- Nov 22, 2003
- Reaction score
This could be getting more interesting, in a sick sort of way. Links at site:
August 10, 2006
Lebanon Getting Choosy
Efforts to reach a compromise in the Israeli-Hezbollah conflict hit a snag tonight when Lebanon rejected French forces as a component of any peacekeeping contingent in the south. Even with the French backpedaling furiously to placate the Arab League, the Siniora government refused to allow France to exercise its mandate:
A new obstacle was raised in the approval of the proposed cease-fire agreement between Israel and Lebanon on Thursday night, when the latter was refusing to allow French forces to enforce its mandate by force, if necessary, as allowed by the UN's chapter VII regulations.
Israel Radio reported that attempts were being made to convince Lebanon to agree to the proposal.
If both Lebanon and Israel agree to the proposal, it is expected to brought before the UN Security Council for ratification within 24 hours.
The irony comes in layers with this development. The Arab League wanted an immediate cease-fire and pressed France to shift its position on its own proposal. The French did so in order to placate the Arabs, but now Lebanon won't allow France into its territory. France originally insisted on the creation of a peacekeeping force in southern Lebanon and offered 5,000 troops -- the largest such commitment -- and now they may not want to go at all.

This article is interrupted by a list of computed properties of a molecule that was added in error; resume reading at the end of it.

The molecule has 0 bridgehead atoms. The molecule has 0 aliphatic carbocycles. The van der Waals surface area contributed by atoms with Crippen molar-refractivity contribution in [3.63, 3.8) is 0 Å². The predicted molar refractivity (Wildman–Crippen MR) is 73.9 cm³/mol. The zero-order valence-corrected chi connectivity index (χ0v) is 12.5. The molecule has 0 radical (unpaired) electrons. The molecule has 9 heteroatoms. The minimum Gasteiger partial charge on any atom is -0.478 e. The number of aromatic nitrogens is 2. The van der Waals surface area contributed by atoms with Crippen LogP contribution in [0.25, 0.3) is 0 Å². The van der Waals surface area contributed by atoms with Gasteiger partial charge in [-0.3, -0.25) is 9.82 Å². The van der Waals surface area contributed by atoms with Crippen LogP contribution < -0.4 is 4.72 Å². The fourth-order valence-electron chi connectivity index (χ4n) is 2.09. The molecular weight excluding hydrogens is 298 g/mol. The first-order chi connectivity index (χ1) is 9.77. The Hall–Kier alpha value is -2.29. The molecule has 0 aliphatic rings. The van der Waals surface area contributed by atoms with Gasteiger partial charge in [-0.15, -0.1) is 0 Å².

As the Jerusalem Post notes, Chirac has seen the difficulty Israel has had with the terrorists and now has second thoughts about getting between the two. France sees the mission of disarming Hezbollah and keeping them out of the DMZ as increasingly impossible. They could have just asked Israel about this from the beginning; they have understood that all along, which is why they have resisted the idea of pulling out without a robust military force in place.
Meanwhile, Siniora appears to have revealed himself as somewhat dishonest in his tearful pleas for rescue from the Israelis. While his reluctance to have the troops of Lebanon's one-time colonial masters in his country, the alternative appears to be more war. Siniora may worry that the French would really take its new mandate to disarm Hezbollah seriously, although he may well be the only one worried that they would be effective. In any event, Siniora's sudden pickiness about his protectors shows that he hardly sees an Israeli offensive against Hezbollah as his worst possible scenario.
France and Lebanon have both achieved incoherence.
Posted by Captain Ed at August 10, 2006 09:06 PM